# Calculating Occupation Number of EM Field w/ Factorisation

• genneth
Your Name]In summary, the conversation discusses the calculation of the occupation number of the electromagnetic field in thermal equilibrium using density matrices. The state is given by a product over all modes of the field, and the partition function for each mode is expressed in terms of the energy and number operator. The method for calculating the trace involves using the properties of cyclic permutation.
genneth

## Homework Statement

We wish, for masochistic purposes, to calculate the occupation number of the electromagnetic field in thermal equilibrium using density matrices. It's all pretty routine, except for one little factorisation that, whilst I can convince myself that it's correct, might not convince anyone else.

## Homework Equations

In thermal equilibrium, the state is given by:

$$\hat{\rho} = \prod_{\mathrm{k}} \frac{1}{Z_{\mathrm{k}}} \exp\left(-\beta\hbar\omega_{\mathrm{k}}\hat{n}_{\mathrm{k}}}\right)$$

Where $$\mathrm{k}$$ ranges over all the modes of the field, $$\beta=k_B T$$, $$\hbar\omega_{\mathrm{k}}$$ is the energy of the mode, and $$\hat{n}_{\mathrm{k}} = \hat{a}^\dagger_{\mathrm{k}}\hat{a}_{\mathrm{k}}$$ is the number operator (in terms of the creation/annihilation operators) for that mode. $$Z_\mathrm{k}$$ is the partition function for the mode:

$$Z_\mathrm{k} = \sum_{n=0}^\infty \exp\left(-\beta\hbar\omega_\mathrm{k} n \right) = \left[1 - \exp\left(-\beta\hbar\omega_\mathrm{k} \right) \right]^{-1}$$

We wish to calculate $$\langle\hat{n}_\mathrm{k}\rangle=\mathrm{Tr}\left[\hat{\rho}\hat{n}_\mathrm{k} \right]$$

## The Attempt at a Solution

Let's label the Fock states as $$\left|n_{\mathrm{k}_1}, n_{\mathrm{k}_2}, n_{\mathrm{k}_3}, \ldots \right>$$, ignoring issues of countability aside (we can always regularise and take limits). These are a complete set of orthonormal basis for the space, so we can compute the trace by summing over the appropriate matrix elements:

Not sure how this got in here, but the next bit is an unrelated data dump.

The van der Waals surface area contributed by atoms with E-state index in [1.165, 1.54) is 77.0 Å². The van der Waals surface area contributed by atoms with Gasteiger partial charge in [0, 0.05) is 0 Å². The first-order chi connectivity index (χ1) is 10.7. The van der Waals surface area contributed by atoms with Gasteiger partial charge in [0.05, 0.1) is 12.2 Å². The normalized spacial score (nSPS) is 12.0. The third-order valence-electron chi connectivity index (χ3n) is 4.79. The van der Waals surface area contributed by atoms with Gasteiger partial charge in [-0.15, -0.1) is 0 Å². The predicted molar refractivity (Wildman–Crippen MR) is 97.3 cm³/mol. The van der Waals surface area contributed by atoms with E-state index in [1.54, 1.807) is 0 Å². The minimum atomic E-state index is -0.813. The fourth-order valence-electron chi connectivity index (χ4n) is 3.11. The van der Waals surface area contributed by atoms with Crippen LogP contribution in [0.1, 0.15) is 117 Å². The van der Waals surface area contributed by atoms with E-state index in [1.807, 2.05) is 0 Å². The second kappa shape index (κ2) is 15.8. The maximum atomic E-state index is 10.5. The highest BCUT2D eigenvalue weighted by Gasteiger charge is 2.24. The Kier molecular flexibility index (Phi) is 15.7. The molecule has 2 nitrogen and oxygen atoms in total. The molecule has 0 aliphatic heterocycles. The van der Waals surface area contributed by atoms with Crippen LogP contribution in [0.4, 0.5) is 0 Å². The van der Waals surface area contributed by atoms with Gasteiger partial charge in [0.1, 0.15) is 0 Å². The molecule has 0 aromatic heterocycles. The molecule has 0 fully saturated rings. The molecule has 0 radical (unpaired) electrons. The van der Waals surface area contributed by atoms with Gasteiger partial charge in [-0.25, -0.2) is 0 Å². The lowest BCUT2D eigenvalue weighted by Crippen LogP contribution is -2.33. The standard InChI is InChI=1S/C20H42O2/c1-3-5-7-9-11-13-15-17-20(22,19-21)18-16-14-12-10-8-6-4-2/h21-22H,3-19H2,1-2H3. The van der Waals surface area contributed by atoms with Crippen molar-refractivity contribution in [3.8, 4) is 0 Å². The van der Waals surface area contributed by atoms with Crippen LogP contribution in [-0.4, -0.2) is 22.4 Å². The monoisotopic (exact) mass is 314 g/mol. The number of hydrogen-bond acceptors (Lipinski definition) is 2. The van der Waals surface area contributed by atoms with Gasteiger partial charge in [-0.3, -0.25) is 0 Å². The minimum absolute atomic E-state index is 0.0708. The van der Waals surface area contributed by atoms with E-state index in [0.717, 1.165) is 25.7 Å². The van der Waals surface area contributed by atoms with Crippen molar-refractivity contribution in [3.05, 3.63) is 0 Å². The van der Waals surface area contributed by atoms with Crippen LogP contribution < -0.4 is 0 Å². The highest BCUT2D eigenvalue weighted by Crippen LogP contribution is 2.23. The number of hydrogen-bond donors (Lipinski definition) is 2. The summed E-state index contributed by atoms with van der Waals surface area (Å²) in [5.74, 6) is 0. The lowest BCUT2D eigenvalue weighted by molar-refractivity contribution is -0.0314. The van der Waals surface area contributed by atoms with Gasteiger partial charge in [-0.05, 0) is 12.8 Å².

\begin{align*} \mathrm{Tr}\left[\hat{\rho}\hat{n}_\mathrm{k} \right] &= \sum_{n_{\mathrm{k}_1}, n_{\mathrm{k}_2}, n_{\mathrm{k}_3}, \ldots} \left< n_{\mathrm{k}_1}, n_{\mathrm{k}_2}, n_{\mathrm{k}_3}, \ldots | \hat{\rho}\hat{n}_\mathrm{k} | n_{\mathrm{k}_1}, n_{\mathrm{k}_2}, n_{\mathrm{k}_3}, \ldots \right> \\ &= \sum_{n_{\mathrm{k}_1}, n_{\mathrm{k}_2}, n_{\mathrm{k}_3}, \ldots} n_\mathrm{k} \prod_{\mathrm{k}_m} \frac{1}{Z_{\mathrm{k}_m}} \exp\left(-\beta\hbar\omega_{\mathrm{k}_m}n_{\mathrm{k}_m}\right) \\ \end{align*}

Note that the summation is over all possible values for the numbers, and the $$n_\mathrm{k}$$ is necessary one of the $$k_m$$ being product'ed over. After staring at if for a bit, I convinced myself of the following:

$$\mathrm{Tr}\left[\hat{\rho}\hat{n}_\mathrm{k} \right] = \sum_{n_\mathrm{k}} \frac{n_\mathrm{k}}{Z_\mathrm{k}} \exp\left( -\beta\hbar\omega_\mathrm{k}n_\mathrm{k}\right) \prod_{m, \mathrm{s.t.}\,\mathrm{k}_m \neq \mathrm{k}} \sum_{n_{\mathrm{k}_m}} \frac{1}{Z_{\mathrm{k}_m}} \exp\left(-\beta\hbar\omega_{\mathrm{k}_m}n_{\mathrm{k}_m}\right)$$

Can anyone think of a better way to show the manipulation that gives this?

Now, in case anyone else is interested, the rest is trivial: